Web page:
Over the course of a year the building was renovated and the roof was re-enforced with a steel frame to turn the building into a movie theatre expanding the seating to 936 seats. The Vogue Theatre, as it was renamed, opened on 29 April 1948 showing the Bing Crosby film Blue Skies (Chronicle Herald).

photo from Nova Scotia Archives, NSIS, #11366

The Vogue operated until about 1970 when it was purchased by Famous Players and closed in 1972.

The theatre was renamed the Eve in 1972 and showed adult films. In 1974 the theatre was again renamed the Cove Theatre and continued to operate til the mid 1980s.

The building would be used as a movie theatre again in 1993 when Halifax’s repertory film society Wormwood’s Dog and Monkey Cinema relocated to the space from down the street at the Carpenter Union’s Building. Unfortunately the cost of renovations, poor attendance, and according to one source what turned out to be a costly heating system the theatre society shut down in February 1998.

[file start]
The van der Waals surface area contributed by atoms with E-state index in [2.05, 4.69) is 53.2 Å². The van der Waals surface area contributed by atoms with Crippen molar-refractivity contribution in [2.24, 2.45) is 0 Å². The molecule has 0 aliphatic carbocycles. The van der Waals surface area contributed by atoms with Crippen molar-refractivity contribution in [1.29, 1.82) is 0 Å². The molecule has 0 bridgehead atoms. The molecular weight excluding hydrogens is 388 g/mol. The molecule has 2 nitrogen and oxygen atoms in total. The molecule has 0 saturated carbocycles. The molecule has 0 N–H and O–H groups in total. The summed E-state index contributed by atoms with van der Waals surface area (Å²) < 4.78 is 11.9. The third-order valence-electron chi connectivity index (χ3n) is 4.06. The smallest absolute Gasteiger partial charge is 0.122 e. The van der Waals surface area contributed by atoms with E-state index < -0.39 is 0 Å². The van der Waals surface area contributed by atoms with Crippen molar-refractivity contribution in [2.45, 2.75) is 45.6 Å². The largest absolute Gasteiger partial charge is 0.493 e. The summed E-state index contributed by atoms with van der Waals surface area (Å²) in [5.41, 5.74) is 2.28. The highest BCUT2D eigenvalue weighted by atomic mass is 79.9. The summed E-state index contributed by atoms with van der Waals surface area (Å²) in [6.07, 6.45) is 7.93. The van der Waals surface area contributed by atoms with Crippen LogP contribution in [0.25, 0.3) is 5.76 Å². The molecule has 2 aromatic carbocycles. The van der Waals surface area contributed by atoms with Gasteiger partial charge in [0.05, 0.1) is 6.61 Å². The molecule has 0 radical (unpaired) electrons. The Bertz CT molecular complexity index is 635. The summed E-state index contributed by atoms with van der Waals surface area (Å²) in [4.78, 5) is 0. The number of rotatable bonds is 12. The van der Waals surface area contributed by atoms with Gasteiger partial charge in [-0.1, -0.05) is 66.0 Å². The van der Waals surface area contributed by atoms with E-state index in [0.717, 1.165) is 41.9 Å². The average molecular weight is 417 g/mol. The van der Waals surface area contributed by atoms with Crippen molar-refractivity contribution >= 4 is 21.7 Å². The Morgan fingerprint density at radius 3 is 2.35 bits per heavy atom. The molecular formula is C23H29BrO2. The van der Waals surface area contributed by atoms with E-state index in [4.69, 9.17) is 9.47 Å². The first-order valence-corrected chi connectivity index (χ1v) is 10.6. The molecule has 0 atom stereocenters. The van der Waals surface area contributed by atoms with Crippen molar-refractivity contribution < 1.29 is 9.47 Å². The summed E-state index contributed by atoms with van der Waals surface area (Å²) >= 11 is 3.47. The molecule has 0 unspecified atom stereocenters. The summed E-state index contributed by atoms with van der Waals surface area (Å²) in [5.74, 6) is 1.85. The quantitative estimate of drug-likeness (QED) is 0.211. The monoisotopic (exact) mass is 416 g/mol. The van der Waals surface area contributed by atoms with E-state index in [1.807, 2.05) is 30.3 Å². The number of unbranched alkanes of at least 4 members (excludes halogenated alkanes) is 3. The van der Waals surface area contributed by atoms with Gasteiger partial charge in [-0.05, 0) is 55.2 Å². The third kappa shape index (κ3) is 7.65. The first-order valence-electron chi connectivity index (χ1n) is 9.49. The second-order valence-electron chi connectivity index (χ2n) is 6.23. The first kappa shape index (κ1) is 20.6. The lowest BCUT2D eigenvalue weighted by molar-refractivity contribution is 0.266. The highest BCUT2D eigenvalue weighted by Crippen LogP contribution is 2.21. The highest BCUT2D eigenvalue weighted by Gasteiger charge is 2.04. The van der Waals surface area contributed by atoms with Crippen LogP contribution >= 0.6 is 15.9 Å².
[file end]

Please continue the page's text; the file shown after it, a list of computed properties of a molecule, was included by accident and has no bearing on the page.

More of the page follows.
Rumors[iv]

In between its two stints as a movie theatre the Vogue building was the home to Halifax’s gay and lesbian community. In 1987 the Gay and Lesbian Association (GALA) was looking for a new home for its community space and bar Rumors which had been located on Granville Street. GALA used the proceeds of another building it owned and the profits from bar sales to purchase the old Vogue building and turned it into the city’s gay bar – a bar and dance club that had by all accounts the largest dance floor in Eastern Canada. Rumors operated from 1987 til 1995 when both GALA and Rumors ceased to exist.

Since 1995 the building has had a varying list of tenants who used the space as a dance club. It wasn’t until the late 2000s that the building was repurposed

PALOOKA’S Gym/Global Television Studios

photo by The Chronicle Herald

From 2007 to 2012 Palooka’s Gym occupied the space of the old movie theatre. Mickey Macdonald the owner of a number of businesses and a former boxer renovated the space and opened the boxing club to provide training as well as a venue for boxing matches in downtown Halifax. The building was sold to Global Television who announced in January of 2012 that they would be relocating their television studios to downtown Halifax from Burnside where they had been located for close to thirty years. Further renovations, costing close to $3 million, are currently underway to transform the space into a studio.[v]